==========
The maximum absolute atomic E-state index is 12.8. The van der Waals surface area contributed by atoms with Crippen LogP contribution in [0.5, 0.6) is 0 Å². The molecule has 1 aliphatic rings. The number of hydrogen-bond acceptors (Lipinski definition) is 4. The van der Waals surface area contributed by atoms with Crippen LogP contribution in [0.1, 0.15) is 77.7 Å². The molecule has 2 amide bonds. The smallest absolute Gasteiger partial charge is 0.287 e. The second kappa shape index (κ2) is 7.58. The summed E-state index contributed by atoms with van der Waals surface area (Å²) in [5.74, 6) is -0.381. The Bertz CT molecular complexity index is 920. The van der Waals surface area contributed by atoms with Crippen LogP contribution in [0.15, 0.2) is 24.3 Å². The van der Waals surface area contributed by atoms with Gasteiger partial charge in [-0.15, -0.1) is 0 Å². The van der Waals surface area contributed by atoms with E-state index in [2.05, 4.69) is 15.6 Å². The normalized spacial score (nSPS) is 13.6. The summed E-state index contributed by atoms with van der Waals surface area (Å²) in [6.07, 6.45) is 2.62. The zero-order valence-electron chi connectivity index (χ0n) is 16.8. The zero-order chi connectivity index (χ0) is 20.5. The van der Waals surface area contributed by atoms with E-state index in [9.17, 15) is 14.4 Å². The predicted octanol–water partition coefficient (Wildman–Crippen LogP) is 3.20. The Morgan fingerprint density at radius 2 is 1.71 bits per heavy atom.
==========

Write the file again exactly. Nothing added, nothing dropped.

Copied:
The maximum absolute atomic E-state index is 12.8. The van der Waals surface area contributed by atoms with Crippen LogP contribution in [0.5, 0.6) is 0 Å². The molecule has 1 aliphatic rings. The number of hydrogen-bond acceptors (Lipinski definition) is 4. The van der Waals surface area contributed by atoms with Crippen LogP contribution in [0.1, 0.15) is 77.7 Å². The molecule has 2 amide bonds. The smallest absolute Gasteiger partial charge is 0.287 e. The second kappa shape index (κ2) is 7.58. The summed E-state index contributed by atoms with van der Waals surface area (Å²) in [5.74, 6) is -0.381. The Bertz CT molecular complexity index is 920. The van der Waals surface area contributed by atoms with Crippen LogP contribution in [0.15, 0.2) is 24.3 Å². The van der Waals surface area contributed by atoms with Gasteiger partial charge in [-0.15, -0.1) is 0 Å². The van der Waals surface area contributed by atoms with E-state index in [2.05, 4.69) is 15.6 Å². The normalized spacial score (nSPS) is 13.6. The summed E-state index contributed by atoms with van der Waals surface area (Å²) in [6.07, 6.45) is 2.62. The zero-order valence-electron chi connectivity index (χ0n) is 16.8. The zero-order chi connectivity index (χ0) is 20.5. The van der Waals surface area contributed by atoms with E-state index in [9.17, 15) is 14.4 Å². The predicted octanol–water partition coefficient (Wildman–Crippen LogP) is 3.20. The Morgan fingerprint density at radius 2 is 1.71 bits per heavy atom.